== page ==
Bearicuda Bins. I was on the hunt for years for a trash can that can keep stinky food waste for weeks without smelling up the entire garage. I looked at various augmentations to existing trashcans and gimmicks on Amazon, but eventually found a small family company who sells the Bearicuda: a screw top, rubber sealed trash can.
Casper Retractable Screens. One house project we recently completed was adding retractable screens to our outside doors. It took me a while to find a solution for doors that were not sliding glass. To start small, we first went with very cheap Velcro screens on Amazon just to prove out that keeping the doors open would be something we wanted to do. Once validated, I did research on various options for things that can attach to doors that swing open & shut. The Home Depot’s “Cut the screen to fit yourself” was too cheap and the professional install way too expensive ($1000/door). Casper Retractable Screens was a perfect middle ground. You measure yourself, give them the results up to the 1/8th of an inch, they machine cut the screens to fit and ship them to you. It was half as much as the local professional install and easy to put in myself in under 30 minutes. They retract when not in use and are completely out of the way in that mode. Highly recommend.
😲 One More Thing
You know that feeling when you buy something online and then it shows up and it’s like 10x as cool as you even imagined it could be? The type of purchase the brings back childhood wonder that life is indeed sometimes epic? This purchase was one of those for me:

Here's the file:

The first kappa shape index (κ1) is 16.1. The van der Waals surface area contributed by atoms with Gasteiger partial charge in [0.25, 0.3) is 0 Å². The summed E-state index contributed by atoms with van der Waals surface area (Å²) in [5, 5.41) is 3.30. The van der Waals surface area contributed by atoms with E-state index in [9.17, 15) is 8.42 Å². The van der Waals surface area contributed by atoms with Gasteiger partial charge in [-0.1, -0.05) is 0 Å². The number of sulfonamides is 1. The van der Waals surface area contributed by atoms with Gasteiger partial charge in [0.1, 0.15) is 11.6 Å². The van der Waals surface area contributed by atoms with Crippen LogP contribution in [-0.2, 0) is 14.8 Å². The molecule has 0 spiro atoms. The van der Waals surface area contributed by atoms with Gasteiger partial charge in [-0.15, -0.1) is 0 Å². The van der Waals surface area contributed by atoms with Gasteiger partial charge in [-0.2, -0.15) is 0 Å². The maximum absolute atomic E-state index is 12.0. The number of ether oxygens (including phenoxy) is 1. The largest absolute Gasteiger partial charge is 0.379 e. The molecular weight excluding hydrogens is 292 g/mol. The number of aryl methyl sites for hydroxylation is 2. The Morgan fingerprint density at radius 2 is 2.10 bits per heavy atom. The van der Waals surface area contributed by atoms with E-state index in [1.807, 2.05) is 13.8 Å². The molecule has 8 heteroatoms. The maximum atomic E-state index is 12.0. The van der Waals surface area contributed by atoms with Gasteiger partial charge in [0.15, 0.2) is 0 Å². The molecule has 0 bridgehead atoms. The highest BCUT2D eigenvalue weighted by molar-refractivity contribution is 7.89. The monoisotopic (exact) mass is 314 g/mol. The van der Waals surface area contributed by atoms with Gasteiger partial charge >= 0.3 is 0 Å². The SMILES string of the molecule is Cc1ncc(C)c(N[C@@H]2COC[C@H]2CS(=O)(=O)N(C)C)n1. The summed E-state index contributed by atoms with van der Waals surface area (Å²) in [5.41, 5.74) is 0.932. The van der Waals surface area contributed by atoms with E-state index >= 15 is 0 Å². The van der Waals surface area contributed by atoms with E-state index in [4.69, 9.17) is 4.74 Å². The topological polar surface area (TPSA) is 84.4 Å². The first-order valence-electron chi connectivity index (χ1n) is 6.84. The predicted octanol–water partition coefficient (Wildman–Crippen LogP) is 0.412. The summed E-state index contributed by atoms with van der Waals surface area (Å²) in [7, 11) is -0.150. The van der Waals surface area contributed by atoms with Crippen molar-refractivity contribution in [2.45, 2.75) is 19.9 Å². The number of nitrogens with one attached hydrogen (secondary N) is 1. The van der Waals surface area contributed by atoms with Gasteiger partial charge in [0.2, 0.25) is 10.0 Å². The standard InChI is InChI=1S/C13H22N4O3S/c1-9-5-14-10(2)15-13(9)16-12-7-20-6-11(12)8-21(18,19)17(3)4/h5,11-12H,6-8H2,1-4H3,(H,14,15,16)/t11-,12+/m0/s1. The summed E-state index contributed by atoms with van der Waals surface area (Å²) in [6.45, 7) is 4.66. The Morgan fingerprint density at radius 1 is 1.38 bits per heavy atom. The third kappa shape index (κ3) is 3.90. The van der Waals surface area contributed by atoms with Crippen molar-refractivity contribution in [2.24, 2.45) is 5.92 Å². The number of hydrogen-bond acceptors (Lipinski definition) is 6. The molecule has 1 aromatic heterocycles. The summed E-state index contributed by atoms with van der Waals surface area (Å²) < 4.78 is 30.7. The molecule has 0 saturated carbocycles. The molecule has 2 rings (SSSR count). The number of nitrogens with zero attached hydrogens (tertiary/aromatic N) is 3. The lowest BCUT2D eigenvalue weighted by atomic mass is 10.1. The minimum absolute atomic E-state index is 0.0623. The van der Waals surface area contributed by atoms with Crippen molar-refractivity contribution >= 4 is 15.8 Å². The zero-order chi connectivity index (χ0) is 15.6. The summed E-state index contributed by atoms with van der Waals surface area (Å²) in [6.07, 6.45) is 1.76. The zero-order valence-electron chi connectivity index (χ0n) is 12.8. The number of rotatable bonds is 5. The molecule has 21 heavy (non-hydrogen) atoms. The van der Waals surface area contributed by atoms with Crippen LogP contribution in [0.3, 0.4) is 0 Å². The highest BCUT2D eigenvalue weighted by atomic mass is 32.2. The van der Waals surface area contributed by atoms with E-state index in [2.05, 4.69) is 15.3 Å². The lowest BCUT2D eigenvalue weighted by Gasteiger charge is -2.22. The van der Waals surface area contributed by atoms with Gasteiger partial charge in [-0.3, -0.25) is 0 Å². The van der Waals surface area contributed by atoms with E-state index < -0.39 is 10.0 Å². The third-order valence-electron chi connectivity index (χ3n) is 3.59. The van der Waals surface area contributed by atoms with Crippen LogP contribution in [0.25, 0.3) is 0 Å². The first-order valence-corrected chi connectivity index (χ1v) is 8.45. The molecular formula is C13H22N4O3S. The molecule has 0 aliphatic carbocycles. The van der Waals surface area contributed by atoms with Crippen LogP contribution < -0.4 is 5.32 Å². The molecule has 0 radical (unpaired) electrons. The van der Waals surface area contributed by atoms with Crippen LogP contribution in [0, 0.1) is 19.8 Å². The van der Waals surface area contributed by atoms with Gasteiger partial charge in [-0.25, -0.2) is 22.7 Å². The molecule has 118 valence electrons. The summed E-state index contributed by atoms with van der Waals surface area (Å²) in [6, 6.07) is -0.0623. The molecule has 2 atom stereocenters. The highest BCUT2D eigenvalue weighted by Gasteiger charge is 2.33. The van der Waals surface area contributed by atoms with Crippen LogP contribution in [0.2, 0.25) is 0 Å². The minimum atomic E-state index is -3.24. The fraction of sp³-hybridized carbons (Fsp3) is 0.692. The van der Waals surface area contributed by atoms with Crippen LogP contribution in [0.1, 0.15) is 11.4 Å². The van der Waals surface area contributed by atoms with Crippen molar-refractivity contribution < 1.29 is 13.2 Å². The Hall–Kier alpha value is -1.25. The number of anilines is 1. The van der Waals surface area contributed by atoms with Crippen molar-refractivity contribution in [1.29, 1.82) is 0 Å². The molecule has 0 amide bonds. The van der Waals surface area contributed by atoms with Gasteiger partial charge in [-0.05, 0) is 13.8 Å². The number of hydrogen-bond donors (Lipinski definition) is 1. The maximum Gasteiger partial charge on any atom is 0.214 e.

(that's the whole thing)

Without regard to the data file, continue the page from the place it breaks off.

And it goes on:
It’s one of those things that tips the cabin from being a great place to be into a place of whimsy and amusement-park level fun. If you are so inspired, here are a few tips:
If you get one that has a pool/water in it, it’s a lot harder to maintain and clean.
Consider looking at Wish, a marketplace app that mostly ships direct from China. There are often deals for large ticket items like these that ship direct from factory.
It’s worth mentioning that it’s easy to overdo it with these house projects and blow your budget. While the total cost of everything in this post is well below the cost of a single weeklong family vacation, I still approached all this with research, rigor, and where possible testing out with something cheap to ensure we’d enjoy it before splurging. Stay within your means and budget.
This is also a good time to remind folks to be safe. Drowning is the second leading cause of accidental death in children under the age of 14. (Tips for parents.) 90% of wildfires are human caused (Tips for homeowners). Be safe out there.
Coda on Privilege
We end every Mind the Beet post talking about our privilege and ways in which we give back. For this post, it seems appropriate to discuss our support for nature and healthy forests. There was a favorite hiking ridge near our cabin in danger of being clear cut and a coalition of many organizations and community members was brought together to chart a different way forward. In particular, we were able to support the Chelan & Douglas County Land Trust to purchase the property and as of this legislative session the area is officially a Community Forest, a new program in Washington State for preserving sustainable forest recreation areas for the enjoyment of all. Folks like the Sierra Club and others do great work at the national level, and often their funding helps local projects, but I’d encourage folks to “act local” when it comes to conversation projects and investigate the local Land Trusts and conversation groups in your area. We’ve had a way more meaningful relationship with the land – and the volunteers who care for it – thanks to that approach.